If you have read the “about us” area of this website, you know that our roots are with an organization that was founded by Paul R. Judy in 1994—the Symphony Orchestra Institute. As a successful businessman with a keen interest in music and symphony orchestras, Mr. Judy created the SOI with the particularly interest and dedication to improve the effectiveness of symphony orchestra organizations. His interest in organizational change led him to commission Laura Roelofs to write a series of eight articles for the web version of the SOI journal Harmony. The articles describe various approaches to understanding and implementing organization change.
Today Polyphonic begins presenting this series again, and will publish one article every two weeks. But to start us off, and since seven years have elapsed since Laura published the first article on the subject, we asked her to bring us up to date with recent trends in the field.
In the past 25 years, the concept of organizational culture has gained wide acceptance as a way to understand human systems. From an “open-sytems” perspective, each aspect of organizational culture can be seen as an important environmental condition affecting the system and its subsystems. The examination of organizational culture is also a valuable analytical tool in its own right.
This way of looking at organizations borrows heavily from anthropology and sociology and uses many of the same terms to define the building blocks of culture. Edgar Schein, one of the most prominent theorists of organizational culture, gave the following very general definition:
The culture of a group can now be defined as: A pattern of shared basic assumptions that the group learned as it solved its problems of external adaptation and internal integration, that has worked well enough to be considered valid and therefore, to be taught to new members as the correct way to perceive, think, and feel in relation to those problems. (Schein 373-374)
In other words, as groups evolve over time, they face two basic challenges: integrating individuals into an effective whole, and adapting effectively to the external environment in order to survive. As groups find solutions to these problems over time, they engage in a kind of collective learning that creates the set of shared assumptions and beliefs we call “culture.”
Gareth Morgan describes culture as “an active living phenomenon through which people jointly create and recreate the worlds in which they live.” For Morgan, the three basic questions for cultural analysts are:
Elements of organizational culture may include:
Morgan proposes four essential strengths of the organizational culture approach:
According to Edgar Schein, cultural analysis is especially valuable for dealing with aspects of organizations that seem irrational, frustrating, and intractable. He writes, “The bottom line for leaders is that if they do not become conscious of the cultures in which they are embedded, those cultures will manage them” (Schein 375). It is significant that Schein uses the plural “cultures.” Using open-systems concepts, we know that members of a group culture may also belong to subcultures within an organization. Since organizations do have a shared history, there will normally be at least a few values or assumptions common to the system as a whole. But sometimes, as in many orchestra organizations, the subcultures have had different experiences over time, and their group learning has produced very different sets of basic assumptions.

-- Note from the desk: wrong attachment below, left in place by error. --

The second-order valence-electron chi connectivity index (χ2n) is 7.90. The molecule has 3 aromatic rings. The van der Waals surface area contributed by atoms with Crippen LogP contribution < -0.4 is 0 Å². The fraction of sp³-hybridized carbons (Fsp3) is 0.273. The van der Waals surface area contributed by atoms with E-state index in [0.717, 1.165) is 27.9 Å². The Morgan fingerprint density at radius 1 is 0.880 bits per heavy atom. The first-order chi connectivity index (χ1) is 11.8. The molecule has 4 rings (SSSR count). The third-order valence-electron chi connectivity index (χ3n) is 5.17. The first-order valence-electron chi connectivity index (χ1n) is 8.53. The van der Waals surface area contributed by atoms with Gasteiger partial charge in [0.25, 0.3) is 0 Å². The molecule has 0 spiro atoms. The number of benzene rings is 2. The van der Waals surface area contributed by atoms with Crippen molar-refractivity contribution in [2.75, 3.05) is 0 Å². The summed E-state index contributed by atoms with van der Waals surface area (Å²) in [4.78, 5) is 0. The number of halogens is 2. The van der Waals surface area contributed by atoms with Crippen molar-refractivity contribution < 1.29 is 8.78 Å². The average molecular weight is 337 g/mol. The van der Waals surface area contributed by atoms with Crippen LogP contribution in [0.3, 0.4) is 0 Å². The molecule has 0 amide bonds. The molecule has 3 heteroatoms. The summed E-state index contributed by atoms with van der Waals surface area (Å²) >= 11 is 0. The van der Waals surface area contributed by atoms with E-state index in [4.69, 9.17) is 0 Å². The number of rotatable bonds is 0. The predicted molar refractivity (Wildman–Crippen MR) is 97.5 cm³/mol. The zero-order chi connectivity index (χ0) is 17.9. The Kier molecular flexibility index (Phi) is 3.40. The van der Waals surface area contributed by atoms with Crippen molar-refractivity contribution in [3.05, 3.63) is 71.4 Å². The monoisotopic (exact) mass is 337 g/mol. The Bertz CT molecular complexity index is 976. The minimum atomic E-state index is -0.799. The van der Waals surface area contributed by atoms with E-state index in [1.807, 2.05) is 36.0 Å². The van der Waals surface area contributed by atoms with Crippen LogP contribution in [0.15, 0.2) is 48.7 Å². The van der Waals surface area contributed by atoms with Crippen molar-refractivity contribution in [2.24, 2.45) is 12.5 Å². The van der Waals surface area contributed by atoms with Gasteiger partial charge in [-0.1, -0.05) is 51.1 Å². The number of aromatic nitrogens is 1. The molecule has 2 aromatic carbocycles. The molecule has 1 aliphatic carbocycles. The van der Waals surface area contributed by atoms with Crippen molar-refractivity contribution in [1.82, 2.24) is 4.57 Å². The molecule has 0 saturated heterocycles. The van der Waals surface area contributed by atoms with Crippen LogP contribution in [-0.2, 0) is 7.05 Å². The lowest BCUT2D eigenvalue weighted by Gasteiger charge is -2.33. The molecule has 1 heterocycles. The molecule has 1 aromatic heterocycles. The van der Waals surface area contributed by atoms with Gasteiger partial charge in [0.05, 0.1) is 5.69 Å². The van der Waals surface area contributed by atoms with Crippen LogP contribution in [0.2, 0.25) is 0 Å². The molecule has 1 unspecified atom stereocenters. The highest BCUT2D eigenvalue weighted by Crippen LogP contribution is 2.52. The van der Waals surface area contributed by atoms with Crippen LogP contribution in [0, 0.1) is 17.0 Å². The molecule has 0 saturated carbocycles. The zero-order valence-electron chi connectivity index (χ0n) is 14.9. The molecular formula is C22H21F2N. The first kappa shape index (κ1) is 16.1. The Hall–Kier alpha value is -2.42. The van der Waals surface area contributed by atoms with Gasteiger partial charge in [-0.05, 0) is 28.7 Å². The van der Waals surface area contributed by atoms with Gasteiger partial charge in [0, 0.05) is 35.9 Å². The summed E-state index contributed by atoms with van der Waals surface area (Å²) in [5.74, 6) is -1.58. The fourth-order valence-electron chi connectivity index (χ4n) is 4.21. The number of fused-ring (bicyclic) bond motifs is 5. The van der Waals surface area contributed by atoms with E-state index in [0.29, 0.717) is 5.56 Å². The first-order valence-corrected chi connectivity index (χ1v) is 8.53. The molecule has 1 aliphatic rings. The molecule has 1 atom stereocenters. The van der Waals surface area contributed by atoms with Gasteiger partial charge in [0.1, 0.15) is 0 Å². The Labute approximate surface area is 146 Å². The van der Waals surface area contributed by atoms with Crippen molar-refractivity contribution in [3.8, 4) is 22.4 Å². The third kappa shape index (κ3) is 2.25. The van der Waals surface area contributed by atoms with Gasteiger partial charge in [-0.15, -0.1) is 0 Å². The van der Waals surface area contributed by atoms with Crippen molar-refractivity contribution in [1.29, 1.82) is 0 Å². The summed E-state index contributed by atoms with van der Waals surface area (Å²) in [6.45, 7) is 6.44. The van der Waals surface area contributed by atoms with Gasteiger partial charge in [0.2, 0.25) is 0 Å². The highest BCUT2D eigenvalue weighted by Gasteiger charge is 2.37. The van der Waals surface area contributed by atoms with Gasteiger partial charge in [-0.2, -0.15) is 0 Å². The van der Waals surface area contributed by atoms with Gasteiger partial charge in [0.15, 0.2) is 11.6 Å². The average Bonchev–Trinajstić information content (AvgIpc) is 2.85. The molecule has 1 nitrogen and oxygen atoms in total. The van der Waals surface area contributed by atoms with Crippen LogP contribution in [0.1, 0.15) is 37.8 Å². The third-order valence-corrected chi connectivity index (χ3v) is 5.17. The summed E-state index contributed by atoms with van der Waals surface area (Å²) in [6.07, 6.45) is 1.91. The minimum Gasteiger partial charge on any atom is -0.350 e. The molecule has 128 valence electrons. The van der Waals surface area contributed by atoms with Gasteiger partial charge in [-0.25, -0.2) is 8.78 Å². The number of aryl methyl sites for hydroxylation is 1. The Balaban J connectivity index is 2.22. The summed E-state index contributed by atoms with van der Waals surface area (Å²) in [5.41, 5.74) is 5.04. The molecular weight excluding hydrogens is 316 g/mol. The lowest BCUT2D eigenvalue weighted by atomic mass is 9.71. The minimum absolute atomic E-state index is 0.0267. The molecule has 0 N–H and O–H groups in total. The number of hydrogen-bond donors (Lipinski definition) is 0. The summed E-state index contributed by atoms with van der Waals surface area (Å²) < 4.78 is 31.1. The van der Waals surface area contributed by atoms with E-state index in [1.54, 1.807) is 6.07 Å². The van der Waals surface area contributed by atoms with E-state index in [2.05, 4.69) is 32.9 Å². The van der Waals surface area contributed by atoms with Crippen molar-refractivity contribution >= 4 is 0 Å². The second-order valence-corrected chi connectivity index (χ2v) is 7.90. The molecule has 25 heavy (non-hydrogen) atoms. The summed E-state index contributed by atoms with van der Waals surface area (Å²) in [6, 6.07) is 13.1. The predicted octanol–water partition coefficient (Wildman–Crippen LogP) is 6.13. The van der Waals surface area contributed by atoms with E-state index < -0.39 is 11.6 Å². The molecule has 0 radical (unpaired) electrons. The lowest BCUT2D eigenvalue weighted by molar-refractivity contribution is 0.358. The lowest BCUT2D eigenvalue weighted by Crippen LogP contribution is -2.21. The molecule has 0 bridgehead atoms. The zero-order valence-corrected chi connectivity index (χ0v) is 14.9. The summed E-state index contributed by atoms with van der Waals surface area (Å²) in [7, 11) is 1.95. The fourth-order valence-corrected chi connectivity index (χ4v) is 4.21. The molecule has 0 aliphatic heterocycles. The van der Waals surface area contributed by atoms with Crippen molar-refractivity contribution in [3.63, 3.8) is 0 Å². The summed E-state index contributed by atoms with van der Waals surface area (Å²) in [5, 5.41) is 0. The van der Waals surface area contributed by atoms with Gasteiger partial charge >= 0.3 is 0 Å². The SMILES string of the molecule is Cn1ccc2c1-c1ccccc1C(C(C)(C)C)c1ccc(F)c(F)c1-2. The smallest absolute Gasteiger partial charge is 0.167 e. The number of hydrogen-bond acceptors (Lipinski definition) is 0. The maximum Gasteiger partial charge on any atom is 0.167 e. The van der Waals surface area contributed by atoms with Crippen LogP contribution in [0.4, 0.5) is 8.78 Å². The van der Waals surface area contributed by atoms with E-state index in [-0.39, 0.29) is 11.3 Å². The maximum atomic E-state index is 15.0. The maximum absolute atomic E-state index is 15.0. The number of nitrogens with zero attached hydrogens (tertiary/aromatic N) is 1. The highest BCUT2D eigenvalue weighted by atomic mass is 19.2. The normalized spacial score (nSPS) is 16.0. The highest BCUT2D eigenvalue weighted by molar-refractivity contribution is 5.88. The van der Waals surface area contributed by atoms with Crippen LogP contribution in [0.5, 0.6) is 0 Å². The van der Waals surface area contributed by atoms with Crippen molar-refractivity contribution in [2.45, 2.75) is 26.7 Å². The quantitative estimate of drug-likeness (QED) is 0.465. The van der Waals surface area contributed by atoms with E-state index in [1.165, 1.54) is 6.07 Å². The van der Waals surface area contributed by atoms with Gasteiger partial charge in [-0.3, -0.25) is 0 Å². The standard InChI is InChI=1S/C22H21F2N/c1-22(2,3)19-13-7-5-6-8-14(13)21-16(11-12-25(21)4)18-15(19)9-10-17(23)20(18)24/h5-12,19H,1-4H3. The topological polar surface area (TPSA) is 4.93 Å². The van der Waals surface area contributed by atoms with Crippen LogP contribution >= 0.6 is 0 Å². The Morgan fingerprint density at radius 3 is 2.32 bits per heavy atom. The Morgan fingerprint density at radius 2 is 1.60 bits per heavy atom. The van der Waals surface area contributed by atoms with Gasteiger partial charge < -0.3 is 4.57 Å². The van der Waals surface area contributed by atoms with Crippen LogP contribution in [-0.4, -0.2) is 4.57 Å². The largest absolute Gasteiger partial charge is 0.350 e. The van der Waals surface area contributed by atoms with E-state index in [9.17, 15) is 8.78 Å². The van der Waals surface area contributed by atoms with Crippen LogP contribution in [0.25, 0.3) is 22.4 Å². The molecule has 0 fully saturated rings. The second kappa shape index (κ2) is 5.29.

Organization members interpret the behavior and language of others through their own cultural biases. Each member’s (or subsystem’s) set of beliefs, values, and assumptions becomes their unquestioned “reality”; they then perceive behavior inconsistent with their own biases as irrational, or even malevolent. The organizational culture model suggests reinterpreting such conflict as a product of different sets of experiences. Instead of looking at conflict as “right” versus “wrong,” this approach suggests that subsystems examine the assumptions underlying their behavior, honor the experiences and learning that led to those assumptions, and then investigate whether those assumptions still work well in the present.
This is an exemplary application of “double-loop” learning, a term coined by Chris Argyris of National Training Laboratories in Washington, D.C., and now in general use among organizational theorists. In contrast with “single-loop” learning, or the process of solving problems based on an existing set of assumptions, double-loop learning also involves becoming aware of a group’s underlying assumption set and continually inquiring whether it is still useful for the task at hand.
Because culture is so deeply rooted in an organization’s history and collective experience, working to change it requires a major investment of time and resources. Help from a change agent outside the system is often advisable. Without such help, it is difficult for insiders to view their “reality” as something they’ve constructed, and to see meaning in things they normally take for granted. Next time, we will take a look at ways some organization change practitioners have taken on the challenge of culture change in the corporate world, as well as in the orchestra field. Stay tuned!
Gareth Morgan. 1997. Images of Organization. Thousand Oaks, CA: Sage Publications.
Edgar Schein. 1993. Organizational Culture and Leadership. In Classics of Organization Theory. Jay Shafritz and J. Steven Ott, eds. 2001. Fort Worth: Harcourt College Publishers.
Web Reading List
Highlights of Edgar Schein’s work:
Informative sites by working practitioners:
The Hagberg Consulting Group -
Carter McNamara -